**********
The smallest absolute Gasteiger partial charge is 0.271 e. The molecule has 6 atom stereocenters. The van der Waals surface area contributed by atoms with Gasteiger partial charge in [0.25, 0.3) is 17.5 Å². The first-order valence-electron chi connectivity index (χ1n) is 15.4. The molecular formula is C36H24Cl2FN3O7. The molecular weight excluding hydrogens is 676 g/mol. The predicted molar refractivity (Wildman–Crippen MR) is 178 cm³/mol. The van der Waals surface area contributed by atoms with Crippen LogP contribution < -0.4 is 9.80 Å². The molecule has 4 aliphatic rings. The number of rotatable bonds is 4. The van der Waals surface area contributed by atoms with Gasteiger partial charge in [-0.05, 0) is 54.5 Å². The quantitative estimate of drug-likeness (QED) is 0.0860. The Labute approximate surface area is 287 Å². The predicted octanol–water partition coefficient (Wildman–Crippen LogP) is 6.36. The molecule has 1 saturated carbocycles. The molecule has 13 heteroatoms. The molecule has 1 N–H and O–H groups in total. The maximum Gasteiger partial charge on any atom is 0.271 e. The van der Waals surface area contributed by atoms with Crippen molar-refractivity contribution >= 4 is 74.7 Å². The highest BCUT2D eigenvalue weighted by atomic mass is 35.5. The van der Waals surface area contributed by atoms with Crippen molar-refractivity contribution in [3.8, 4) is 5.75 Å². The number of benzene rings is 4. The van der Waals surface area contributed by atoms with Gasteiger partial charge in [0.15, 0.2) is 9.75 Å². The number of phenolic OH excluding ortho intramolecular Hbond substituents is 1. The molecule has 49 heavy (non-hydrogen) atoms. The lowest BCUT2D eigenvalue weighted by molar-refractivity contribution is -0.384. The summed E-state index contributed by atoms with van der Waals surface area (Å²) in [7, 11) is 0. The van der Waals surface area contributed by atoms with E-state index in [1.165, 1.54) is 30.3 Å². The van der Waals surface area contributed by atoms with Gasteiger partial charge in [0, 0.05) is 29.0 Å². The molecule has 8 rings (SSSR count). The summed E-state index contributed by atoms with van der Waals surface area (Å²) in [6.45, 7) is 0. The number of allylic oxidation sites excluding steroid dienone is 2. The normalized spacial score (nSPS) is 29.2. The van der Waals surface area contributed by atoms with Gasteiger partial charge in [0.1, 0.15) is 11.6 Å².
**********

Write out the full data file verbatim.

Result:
The smallest absolute Gasteiger partial charge is 0.271 e. The molecule has 6 atom stereocenters. The van der Waals surface area contributed by atoms with Gasteiger partial charge in [0.25, 0.3) is 17.5 Å². The first-order valence-electron chi connectivity index (χ1n) is 15.4. The molecular formula is C36H24Cl2FN3O7. The molecular weight excluding hydrogens is 676 g/mol. The predicted molar refractivity (Wildman–Crippen MR) is 178 cm³/mol. The van der Waals surface area contributed by atoms with Crippen LogP contribution < -0.4 is 9.80 Å². The molecule has 4 aliphatic rings. The number of rotatable bonds is 4. The van der Waals surface area contributed by atoms with Gasteiger partial charge in [-0.05, 0) is 54.5 Å². The quantitative estimate of drug-likeness (QED) is 0.0860. The Labute approximate surface area is 287 Å². The predicted octanol–water partition coefficient (Wildman–Crippen LogP) is 6.36. The molecule has 1 saturated carbocycles. The molecule has 13 heteroatoms. The molecule has 1 N–H and O–H groups in total. The maximum Gasteiger partial charge on any atom is 0.271 e. The van der Waals surface area contributed by atoms with Crippen molar-refractivity contribution >= 4 is 74.7 Å². The highest BCUT2D eigenvalue weighted by atomic mass is 35.5. The van der Waals surface area contributed by atoms with Crippen molar-refractivity contribution in [3.8, 4) is 5.75 Å². The number of benzene rings is 4. The van der Waals surface area contributed by atoms with Gasteiger partial charge in [0.15, 0.2) is 9.75 Å². The number of phenolic OH excluding ortho intramolecular Hbond substituents is 1. The molecule has 49 heavy (non-hydrogen) atoms. The lowest BCUT2D eigenvalue weighted by molar-refractivity contribution is -0.384. The summed E-state index contributed by atoms with van der Waals surface area (Å²) in [7, 11) is 0. The van der Waals surface area contributed by atoms with E-state index in [1.165, 1.54) is 30.3 Å². The van der Waals surface area contributed by atoms with Gasteiger partial charge in [0, 0.05) is 29.0 Å². The molecule has 8 rings (SSSR count). The summed E-state index contributed by atoms with van der Waals surface area (Å²) in [6.45, 7) is 0. The number of allylic oxidation sites excluding steroid dienone is 2. The normalized spacial score (nSPS) is 29.2. The van der Waals surface area contributed by atoms with Gasteiger partial charge in [0.1, 0.15) is 11.6 Å².